"If you can't sum it up in one sentence, it's too complicated"

That said, it is the app I am most excited about. It is artistic, it has flair and it is unique in a way that even if someone tried to copy it, they will probably misinterpret what it is and botch their design.

Notography can't be summed up in one sentence but it is definitely something special and those who understand it, love it.

I feel like I've let a few fans down with the delayed release of patch 2.01, when iOS7 was released it came with unexpected challenges. While it is yet to be confirmed I believe there is a bug in iOS7's AVfoundation framework (the tools used to directly control the camera), specifically it caused memory issues when repeatedly opening the camera, which is a fundamental part of my apps design.

It took a long time and a lot of trial and error to come up with an effective work around for the problem. I am very pleased with the solution I came up with and Notography users can enjoy a faster and more robust experience than ever before.

I'm really excited to share version 2.01 with you, it has been submitted to Apple for review and hopefully will be available sometime within the next week. Thank you for your continued support and my apologies for any issues the delayed release of this patch has caused.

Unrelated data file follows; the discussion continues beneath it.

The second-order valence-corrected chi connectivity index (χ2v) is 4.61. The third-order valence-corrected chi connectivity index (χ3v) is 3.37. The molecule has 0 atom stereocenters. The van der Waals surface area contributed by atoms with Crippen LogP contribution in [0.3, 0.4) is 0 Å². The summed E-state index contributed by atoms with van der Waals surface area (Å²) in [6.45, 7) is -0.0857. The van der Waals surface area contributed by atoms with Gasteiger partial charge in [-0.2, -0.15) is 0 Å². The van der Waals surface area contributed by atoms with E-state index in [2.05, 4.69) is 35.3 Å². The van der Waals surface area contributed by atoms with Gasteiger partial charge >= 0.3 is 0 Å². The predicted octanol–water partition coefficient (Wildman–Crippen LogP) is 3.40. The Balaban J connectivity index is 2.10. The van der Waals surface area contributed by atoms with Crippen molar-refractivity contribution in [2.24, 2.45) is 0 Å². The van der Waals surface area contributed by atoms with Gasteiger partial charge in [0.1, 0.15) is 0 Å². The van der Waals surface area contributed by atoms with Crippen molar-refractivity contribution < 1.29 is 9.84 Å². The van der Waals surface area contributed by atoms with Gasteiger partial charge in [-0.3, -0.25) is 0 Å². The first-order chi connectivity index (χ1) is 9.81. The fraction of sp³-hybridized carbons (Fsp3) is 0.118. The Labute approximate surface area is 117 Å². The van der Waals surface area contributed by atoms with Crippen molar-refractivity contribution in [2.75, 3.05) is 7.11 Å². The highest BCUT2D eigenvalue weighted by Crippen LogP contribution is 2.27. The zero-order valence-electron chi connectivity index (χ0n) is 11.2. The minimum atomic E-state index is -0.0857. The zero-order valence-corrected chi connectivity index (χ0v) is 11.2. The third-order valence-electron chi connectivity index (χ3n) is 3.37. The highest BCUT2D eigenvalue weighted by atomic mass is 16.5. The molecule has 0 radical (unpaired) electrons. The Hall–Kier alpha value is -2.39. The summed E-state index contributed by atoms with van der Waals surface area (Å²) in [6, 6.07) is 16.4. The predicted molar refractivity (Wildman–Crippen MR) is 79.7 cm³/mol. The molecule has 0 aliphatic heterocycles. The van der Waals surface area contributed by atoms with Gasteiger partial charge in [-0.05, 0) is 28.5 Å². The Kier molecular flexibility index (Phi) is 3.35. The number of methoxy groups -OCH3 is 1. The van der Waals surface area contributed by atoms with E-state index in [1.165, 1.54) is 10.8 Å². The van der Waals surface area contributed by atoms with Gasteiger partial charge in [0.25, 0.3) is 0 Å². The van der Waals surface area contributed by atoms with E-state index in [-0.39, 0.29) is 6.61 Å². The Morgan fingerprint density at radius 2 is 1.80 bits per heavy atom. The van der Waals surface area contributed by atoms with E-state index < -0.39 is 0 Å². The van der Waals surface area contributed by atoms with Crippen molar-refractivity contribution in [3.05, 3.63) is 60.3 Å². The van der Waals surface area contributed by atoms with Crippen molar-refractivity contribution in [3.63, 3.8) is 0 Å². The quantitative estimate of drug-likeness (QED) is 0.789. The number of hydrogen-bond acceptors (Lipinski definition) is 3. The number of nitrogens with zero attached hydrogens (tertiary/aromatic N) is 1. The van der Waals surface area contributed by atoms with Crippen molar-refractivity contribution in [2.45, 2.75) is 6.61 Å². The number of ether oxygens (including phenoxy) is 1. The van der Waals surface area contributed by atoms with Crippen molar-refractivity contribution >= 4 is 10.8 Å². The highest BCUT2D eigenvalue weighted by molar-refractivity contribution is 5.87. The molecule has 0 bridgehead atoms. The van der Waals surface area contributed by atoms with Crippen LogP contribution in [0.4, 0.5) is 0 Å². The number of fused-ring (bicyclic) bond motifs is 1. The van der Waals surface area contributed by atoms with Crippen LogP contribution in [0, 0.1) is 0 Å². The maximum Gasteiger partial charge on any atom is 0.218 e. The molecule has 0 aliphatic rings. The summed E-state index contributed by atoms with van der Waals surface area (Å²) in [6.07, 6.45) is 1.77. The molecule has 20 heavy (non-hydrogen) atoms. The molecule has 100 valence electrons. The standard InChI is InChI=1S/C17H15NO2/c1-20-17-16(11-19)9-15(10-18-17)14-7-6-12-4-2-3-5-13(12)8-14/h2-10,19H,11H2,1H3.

The quiet part of the year

I don't like keeping users of my products in the dark but there really hasn't been too much to share in the last few months, partly because I needed a break and also because I wanted to concentrate on my day job. I haven't given up on making products though and have been working hard with what time I have to be able to provide you with great products!

Here is an update on where I am at with each product:

Defects Collector - I would love to increase the rate additional features are added to this product but if i was going to do that then I'd have to change it to a subscription based model. Which I don't want to do because there are already products like fulcrum which offer fantastic subscription services and I want this app to stay in the domain of a "pay once" product for easy and fast inspections.

Notography - Big update coming soon, plenty of improvements to take advantage of iOS7. 

 Flood Damage Assessment - This product is now fully owned by Shepherd Services Pty Ltd and it's development can be followed on their website.

My list of outstanding projects hasn't been updated in a while, a few things have changed but I am committed to delivering on schedule.

What does the introduction of MFi game controllers mean for developers?